The Volokh Conspiracy
Mostly law professors | Sometimes contrarian | Often libertarian | Always independent
From Judge Selya, in Havlik v. Johnson (1st Cir. 2007):
A qualified privilege is not a jujube that, like some magical charm, wards off liability for defamation, come what may. In Rhode Island, as elsewhere, such a privilege may be abrogated if the plaintiff proves that the privilege-holder published the offending statement out of spite, ill will, or malice.
And from the same judge in Trenkler v. U.S. (1st Cir. 2008):
Still, each attempted use of an extraordinary writ in connection with post-conviction relief must be judged on its own merits. The strictures of section 2255 cannot be sidestepped by the simple expedient of resorting to some more exotic writ. Put bluntly, the All Writs Act is not a jujube. At most, it constitutes "a residual source of authority to issue writs that are not otherwise covered by statute."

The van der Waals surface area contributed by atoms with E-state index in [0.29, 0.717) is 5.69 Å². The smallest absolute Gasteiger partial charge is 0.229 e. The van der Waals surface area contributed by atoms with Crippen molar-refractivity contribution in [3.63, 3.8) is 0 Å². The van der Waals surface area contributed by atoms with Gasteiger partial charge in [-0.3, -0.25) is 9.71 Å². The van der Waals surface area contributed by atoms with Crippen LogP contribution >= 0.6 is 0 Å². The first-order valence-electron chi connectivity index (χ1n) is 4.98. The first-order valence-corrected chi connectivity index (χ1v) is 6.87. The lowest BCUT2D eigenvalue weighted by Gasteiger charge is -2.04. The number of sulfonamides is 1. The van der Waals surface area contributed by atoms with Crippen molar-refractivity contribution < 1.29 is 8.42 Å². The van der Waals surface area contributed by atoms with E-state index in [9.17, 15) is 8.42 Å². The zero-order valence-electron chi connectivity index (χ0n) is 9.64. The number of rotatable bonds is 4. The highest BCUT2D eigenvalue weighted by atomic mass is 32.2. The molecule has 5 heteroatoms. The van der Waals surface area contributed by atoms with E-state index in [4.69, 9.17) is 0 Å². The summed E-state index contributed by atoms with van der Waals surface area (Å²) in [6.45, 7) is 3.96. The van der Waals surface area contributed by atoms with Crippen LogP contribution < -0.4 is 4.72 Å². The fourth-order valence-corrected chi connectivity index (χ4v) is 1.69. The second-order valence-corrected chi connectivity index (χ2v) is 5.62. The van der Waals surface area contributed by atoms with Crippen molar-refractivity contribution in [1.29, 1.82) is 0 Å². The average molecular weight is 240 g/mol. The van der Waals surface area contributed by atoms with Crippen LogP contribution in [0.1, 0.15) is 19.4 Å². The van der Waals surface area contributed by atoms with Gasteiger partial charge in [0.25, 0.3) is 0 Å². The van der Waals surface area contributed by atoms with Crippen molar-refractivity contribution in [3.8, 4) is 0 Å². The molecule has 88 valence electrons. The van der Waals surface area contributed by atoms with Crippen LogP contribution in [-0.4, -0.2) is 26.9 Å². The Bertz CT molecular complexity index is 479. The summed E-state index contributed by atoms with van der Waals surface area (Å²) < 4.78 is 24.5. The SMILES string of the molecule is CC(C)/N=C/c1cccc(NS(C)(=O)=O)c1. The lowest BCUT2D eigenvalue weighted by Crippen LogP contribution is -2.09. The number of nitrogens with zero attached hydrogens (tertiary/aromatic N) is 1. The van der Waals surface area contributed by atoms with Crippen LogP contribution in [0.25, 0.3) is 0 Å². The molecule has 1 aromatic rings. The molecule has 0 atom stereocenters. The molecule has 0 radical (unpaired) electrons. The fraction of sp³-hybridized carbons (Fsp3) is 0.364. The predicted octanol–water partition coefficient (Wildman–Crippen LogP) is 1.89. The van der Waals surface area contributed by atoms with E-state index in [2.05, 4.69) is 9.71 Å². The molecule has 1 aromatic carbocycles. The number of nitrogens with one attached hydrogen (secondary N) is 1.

What does that mean? And how is it putting it "bluntly"? I know about the fruit and about the candy, but I just can't figure out how they fit here.